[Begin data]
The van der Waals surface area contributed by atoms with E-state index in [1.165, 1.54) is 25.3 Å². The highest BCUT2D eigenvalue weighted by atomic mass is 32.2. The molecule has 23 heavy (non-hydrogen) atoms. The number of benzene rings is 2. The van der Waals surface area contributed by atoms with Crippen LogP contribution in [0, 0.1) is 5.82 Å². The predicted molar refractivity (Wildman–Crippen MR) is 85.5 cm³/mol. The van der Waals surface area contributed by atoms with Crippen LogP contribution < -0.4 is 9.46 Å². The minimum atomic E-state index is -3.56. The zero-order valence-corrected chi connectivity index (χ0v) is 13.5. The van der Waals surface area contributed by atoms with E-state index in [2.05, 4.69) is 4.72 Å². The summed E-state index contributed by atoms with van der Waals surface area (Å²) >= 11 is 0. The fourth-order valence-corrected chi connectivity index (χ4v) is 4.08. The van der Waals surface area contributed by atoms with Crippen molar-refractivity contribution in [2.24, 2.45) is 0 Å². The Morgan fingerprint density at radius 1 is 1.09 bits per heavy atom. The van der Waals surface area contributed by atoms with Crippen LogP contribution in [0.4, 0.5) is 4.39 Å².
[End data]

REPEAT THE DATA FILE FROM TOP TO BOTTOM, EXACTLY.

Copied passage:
The van der Waals surface area contributed by atoms with E-state index in [1.165, 1.54) is 25.3 Å². The highest BCUT2D eigenvalue weighted by atomic mass is 32.2. The molecule has 23 heavy (non-hydrogen) atoms. The number of benzene rings is 2. The van der Waals surface area contributed by atoms with Crippen LogP contribution in [0, 0.1) is 5.82 Å². The predicted molar refractivity (Wildman–Crippen MR) is 85.5 cm³/mol. The van der Waals surface area contributed by atoms with Crippen LogP contribution < -0.4 is 9.46 Å². The minimum atomic E-state index is -3.56. The zero-order valence-corrected chi connectivity index (χ0v) is 13.5. The van der Waals surface area contributed by atoms with E-state index in [2.05, 4.69) is 4.72 Å². The summed E-state index contributed by atoms with van der Waals surface area (Å²) >= 11 is 0. The fourth-order valence-corrected chi connectivity index (χ4v) is 4.08. The van der Waals surface area contributed by atoms with Crippen molar-refractivity contribution in [2.24, 2.45) is 0 Å². The Morgan fingerprint density at radius 1 is 1.09 bits per heavy atom. The van der Waals surface area contributed by atoms with Crippen LogP contribution in [0.4, 0.5) is 4.39 Å².